This command should then be followed by the sudo make, then sudo make test and finally sudo make install. Now I realise at this point you might be thinking “what the hell…”. Well, yes, there are a few command prompts install lines, but really, that’s about it. The benefit of these will then accrue later down the track when it comes to having a configurable server layer.

At this stage you should be able to run a few test commands to ensure that everything is working out fine:

    sudo /usr/local/apache2/bin/apachectl start
    You should then shut the server down in the interim with:
    sudo /usr/local/apache2/bin/apachectl stop

Now, if all works out well, the above two commands should operate with-out added problems and give us a smooth server launch, in the background, for a brief period of time. If you want to check whether some pages are served then simply point your browser over to http://localhost. This should display a default web page which you can now broadcast to the world. Now, if this hasn’t happened, it might be due to your httpd.conf and .conf files that are controlling your process.

These files are essentially configuration files that ensure set the server variables. To make life easy, under Mac OS X, you can take advantage of the pre-existing configuration files set out in your installation. These will need to be modified a little bit. My recommendation would be to open a finder window, to point it to the /private/etc/apache2/ directory and then copy all files and directories. Then repoint your finder window over to your new Apache installation over at /usr/local/apache2/conf/ directory and simply paste all the contents.

This should populate your new installation’s configuration directories with a number of files and directories. Of value to us are the httpd.conf file and the /users/ directories. The first file is of primary importance, and part of the configuration will involve commenting out some of the old native Mac OS X installations DSO linked packages. These should no longer be required as we have built the core packages at the binary level. So in order to do this we need to:

    Open up the httpd.conf file:
    sudo pico /usr/local/apache2/conf/httpd.conf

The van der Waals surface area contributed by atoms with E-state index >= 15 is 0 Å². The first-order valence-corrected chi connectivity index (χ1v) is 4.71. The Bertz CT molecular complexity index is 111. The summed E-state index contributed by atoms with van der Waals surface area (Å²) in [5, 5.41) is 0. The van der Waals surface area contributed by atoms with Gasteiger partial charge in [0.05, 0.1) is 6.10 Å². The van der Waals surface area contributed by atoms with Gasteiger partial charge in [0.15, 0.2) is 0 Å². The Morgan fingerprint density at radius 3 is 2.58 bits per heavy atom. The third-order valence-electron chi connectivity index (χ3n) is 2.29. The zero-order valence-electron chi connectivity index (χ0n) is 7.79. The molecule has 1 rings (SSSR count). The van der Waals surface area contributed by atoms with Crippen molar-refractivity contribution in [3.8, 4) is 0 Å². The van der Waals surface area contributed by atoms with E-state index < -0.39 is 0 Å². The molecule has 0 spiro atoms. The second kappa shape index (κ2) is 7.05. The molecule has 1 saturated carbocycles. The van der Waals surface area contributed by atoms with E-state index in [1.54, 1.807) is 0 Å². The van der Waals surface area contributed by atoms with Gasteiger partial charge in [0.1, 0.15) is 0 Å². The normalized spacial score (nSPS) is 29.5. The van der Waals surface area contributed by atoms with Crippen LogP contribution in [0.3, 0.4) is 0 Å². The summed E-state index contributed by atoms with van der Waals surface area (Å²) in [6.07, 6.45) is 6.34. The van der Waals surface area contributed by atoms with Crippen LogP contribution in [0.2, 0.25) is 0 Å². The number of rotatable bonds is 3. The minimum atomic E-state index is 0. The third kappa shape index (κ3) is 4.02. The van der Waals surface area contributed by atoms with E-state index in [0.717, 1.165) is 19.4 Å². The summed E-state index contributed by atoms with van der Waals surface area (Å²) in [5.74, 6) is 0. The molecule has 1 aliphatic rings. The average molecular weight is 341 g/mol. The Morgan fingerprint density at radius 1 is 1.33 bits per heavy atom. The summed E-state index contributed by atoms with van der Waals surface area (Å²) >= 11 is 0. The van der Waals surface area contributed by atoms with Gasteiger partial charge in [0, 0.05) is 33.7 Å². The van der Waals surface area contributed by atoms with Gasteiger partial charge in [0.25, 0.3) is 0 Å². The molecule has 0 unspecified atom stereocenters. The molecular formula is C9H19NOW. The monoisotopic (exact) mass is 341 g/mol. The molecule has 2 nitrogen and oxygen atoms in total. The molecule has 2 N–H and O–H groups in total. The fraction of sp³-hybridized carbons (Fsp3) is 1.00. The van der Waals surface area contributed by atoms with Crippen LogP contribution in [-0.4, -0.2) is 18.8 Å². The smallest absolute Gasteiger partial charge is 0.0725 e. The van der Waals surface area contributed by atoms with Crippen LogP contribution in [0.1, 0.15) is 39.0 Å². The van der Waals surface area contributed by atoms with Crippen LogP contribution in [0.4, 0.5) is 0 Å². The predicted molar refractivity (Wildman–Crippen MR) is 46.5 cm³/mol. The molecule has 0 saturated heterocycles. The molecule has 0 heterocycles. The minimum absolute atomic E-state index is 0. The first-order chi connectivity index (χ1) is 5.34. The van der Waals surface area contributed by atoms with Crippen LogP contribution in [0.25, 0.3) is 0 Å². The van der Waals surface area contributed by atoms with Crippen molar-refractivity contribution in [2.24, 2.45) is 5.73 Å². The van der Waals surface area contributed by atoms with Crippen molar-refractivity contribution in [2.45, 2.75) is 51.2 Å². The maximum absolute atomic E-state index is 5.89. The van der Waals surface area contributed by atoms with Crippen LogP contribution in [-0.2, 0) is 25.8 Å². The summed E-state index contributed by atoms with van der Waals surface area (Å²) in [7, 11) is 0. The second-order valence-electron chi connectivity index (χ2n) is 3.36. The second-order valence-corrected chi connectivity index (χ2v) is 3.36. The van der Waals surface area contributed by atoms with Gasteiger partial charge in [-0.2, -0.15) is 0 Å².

And then go through the file until we reach lines that ressemble the following:
    LoadModule authn_file_module libexec/apache2/
    Simply comment these lines out by putting a # symbol in front of them. FYI for PICO, most of the navigation commands are listed at the bottom of the screen and are accessed by pressing the CTRL key and the relevant command letter.

Now this should cover the core operating needs, however, we might as well also check that a few other settings are properly set and also clear out any conflicts that might arise with the new Apache installation from the default apache build. So to clear this out we will work on the pid lock files, and other log files that the Apache daemon create during runtime. These files are set out by default by Apache but, as we copied over the old httpd.conf file, they are going to point out to exactly the same location as the native build. Therefore, it might be worthwhile changing these manually:

    Open up the httpd.conf file once more:
    sudo pico /usr/local/apache2/conf/httpd.conf
    now navigate over to the section with ServerRoot at the opening line and replace the past entry with the following directives:
    ServerRoot “/usr/local/apache2/”
    LockFile “/var/log/apache2-2-16/apache.lock”
    PidFile “/var/log/apache2-2-16/”
    CustomLog /var/log/apache2-2-16/access_log “%h %l %u %t \”%r\” %>s %b”
    ErrorLog /var/log/apache2-2-16/error_log
    LogLevel warn
    RewriteLog /var/log/apache2-2-16/rewrite_log
    RewriteLogLevel 2
    Next this is to remember to check any old Log path entries that might be in the file and ensure that these are commented out. Simply press CTRL+W to search for the Log string throughout the file and, where present, simply comment out by using a #
    Once done, exit the PICO window but remember to save.

Okay, so we’re almost there, however, we still need to ensure that the server runs up from the right directory. There is an almost infinite amount of possibilities offered by Apache in mirroring your local filesystem over on to the web so it is important not to go for overkill on this one. In my case, I wanted to access the core directory of my server from my user’s home directory, therefore, only really this directory was critical to me and was going to be the main root location for the website. In order to do this, we need to go once more into the httpd.conf directory and modify a number of settings:

    Open up your httpd.conf file once more
    sudo pico /usr/local/apache2/conf/httpd.conf
    Now go through the directory until you reach a <Directory> section.
    There should be two of these in your file, we will leave the first one as is (recommended to maintain a default restrictive value on the directory) but the second one should begin with a statement similar to <Directory “a local directory path” >. It is this section that we will focus on ‘freeing up’ a little from the restrictions of old. My recommendation would therefore be to replace the contents of this sub-section with the following code:
    Options Indexes FollowSymLinks MultiViews
    AllowOverride All
    Order allow,deny
    Allow from all
    Furthermore, you should now change the local directory path section to your preferred personal directory path. For a Mac OS X user this will be typically a /users/username/Sites/ directory location.
    Remember to save the relevant path and then to exit

Continue to Part 3

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